She’s lived in the clapboard house, and ran the store for over fifty years. She told her children she wouldn’t leave her house until they carried her out feet first. Besides, everyone in town knew her.  If she needed anything, someone would help her.  The place wasn’t even locked up at night, because she felt so secure no one would bother her. In the fifty years of running the store, not a thing had left the store without permission.  She was proud of her little community, and the people who lived there.

When she and her husband first opened the store, they had a booming business. It took to long to get to McAlester by horseback or wagon, so almost all the store purchases made by the people of Scipio was at Tipton’s Grocery.  Over the years, business decreased due to better transportation.  It didn’t make the Tipton’s any difference. Scipio was their home, and they weren’t going anywhere. They just made the best of their situation.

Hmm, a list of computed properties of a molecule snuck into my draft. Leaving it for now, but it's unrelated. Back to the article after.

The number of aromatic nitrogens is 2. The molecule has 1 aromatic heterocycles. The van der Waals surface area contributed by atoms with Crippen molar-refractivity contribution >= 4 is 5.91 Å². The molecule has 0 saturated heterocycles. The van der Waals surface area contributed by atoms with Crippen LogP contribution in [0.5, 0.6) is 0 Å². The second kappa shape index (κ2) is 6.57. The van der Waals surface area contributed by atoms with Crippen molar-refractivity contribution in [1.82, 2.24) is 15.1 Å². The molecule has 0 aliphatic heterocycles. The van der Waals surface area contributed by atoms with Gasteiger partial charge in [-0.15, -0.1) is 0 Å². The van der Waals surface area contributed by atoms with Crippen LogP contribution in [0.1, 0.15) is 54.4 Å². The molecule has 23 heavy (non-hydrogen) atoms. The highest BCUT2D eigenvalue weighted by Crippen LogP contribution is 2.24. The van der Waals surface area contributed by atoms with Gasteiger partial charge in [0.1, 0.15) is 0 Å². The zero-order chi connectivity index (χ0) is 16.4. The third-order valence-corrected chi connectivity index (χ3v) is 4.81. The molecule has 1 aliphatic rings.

Four months went by, with life as usual.  Mrs. Tipton got up at 6:00 AM every day and turned on the front lights, so everyone knew the store was open.  Every once in a while, someone would come in, and buy a coke and peanuts for the drive into work, or buy gas to get to work. Now bread and milk are sold most of the time. Kids bought lots of candy, and she always gave the “bad for your teeth” lecture, every time they bought it.  The kids thought she was a funny old woman, but everyone loved her.  On a late fall night, two boys drove past the store.  The lights were off, so the boys knew the store was closed for the night. These boys weren’t from Scipio. They’d been driving around, and accidentally found the community. They turned around and drove back by the store a couple of times, trying to decide if they were going to stop, and what they were going to do.  The two boys were high on cocaine, and they didn’t care about anything, except getting money to buy more dope.